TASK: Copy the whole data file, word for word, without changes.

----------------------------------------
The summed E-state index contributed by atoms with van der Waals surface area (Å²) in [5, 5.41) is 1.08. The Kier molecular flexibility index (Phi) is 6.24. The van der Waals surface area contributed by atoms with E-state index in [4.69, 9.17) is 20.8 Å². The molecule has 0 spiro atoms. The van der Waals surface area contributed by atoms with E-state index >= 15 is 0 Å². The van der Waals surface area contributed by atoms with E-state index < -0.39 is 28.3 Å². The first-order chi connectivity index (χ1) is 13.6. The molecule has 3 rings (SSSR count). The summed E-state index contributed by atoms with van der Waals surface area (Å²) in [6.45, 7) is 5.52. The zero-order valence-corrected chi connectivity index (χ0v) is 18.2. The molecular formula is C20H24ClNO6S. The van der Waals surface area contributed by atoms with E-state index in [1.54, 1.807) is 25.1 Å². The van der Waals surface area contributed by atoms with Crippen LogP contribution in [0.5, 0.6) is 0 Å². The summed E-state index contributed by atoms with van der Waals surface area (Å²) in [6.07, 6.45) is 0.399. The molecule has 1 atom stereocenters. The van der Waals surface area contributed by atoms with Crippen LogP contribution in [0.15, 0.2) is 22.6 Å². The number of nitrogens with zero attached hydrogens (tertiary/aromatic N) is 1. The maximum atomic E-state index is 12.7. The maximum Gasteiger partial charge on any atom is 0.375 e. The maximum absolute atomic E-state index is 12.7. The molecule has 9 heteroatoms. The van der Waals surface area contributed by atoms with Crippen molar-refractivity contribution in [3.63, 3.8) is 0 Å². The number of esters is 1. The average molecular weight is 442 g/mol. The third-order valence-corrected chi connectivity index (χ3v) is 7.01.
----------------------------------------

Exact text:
The summed E-state index contributed by atoms with van der Waals surface area (Å²) in [5, 5.41) is 1.08. The Kier molecular flexibility index (Phi) is 6.24. The van der Waals surface area contributed by atoms with E-state index in [4.69, 9.17) is 20.8 Å². The molecule has 0 spiro atoms. The van der Waals surface area contributed by atoms with E-state index >= 15 is 0 Å². The van der Waals surface area contributed by atoms with E-state index < -0.39 is 28.3 Å². The first-order chi connectivity index (χ1) is 13.6. The molecule has 3 rings (SSSR count). The summed E-state index contributed by atoms with van der Waals surface area (Å²) in [6.45, 7) is 5.52. The zero-order valence-corrected chi connectivity index (χ0v) is 18.2. The molecular formula is C20H24ClNO6S. The van der Waals surface area contributed by atoms with E-state index in [1.54, 1.807) is 25.1 Å². The van der Waals surface area contributed by atoms with Crippen LogP contribution in [0.5, 0.6) is 0 Å². The summed E-state index contributed by atoms with van der Waals surface area (Å²) in [6.07, 6.45) is 0.399. The molecule has 1 atom stereocenters. The van der Waals surface area contributed by atoms with Crippen LogP contribution in [0.15, 0.2) is 22.6 Å². The number of nitrogens with zero attached hydrogens (tertiary/aromatic N) is 1. The maximum atomic E-state index is 12.7. The maximum Gasteiger partial charge on any atom is 0.375 e. The maximum absolute atomic E-state index is 12.7. The molecule has 9 heteroatoms. The van der Waals surface area contributed by atoms with Crippen molar-refractivity contribution in [3.63, 3.8) is 0 Å². The number of esters is 1. The average molecular weight is 442 g/mol. The third-order valence-corrected chi connectivity index (χ3v) is 7.01.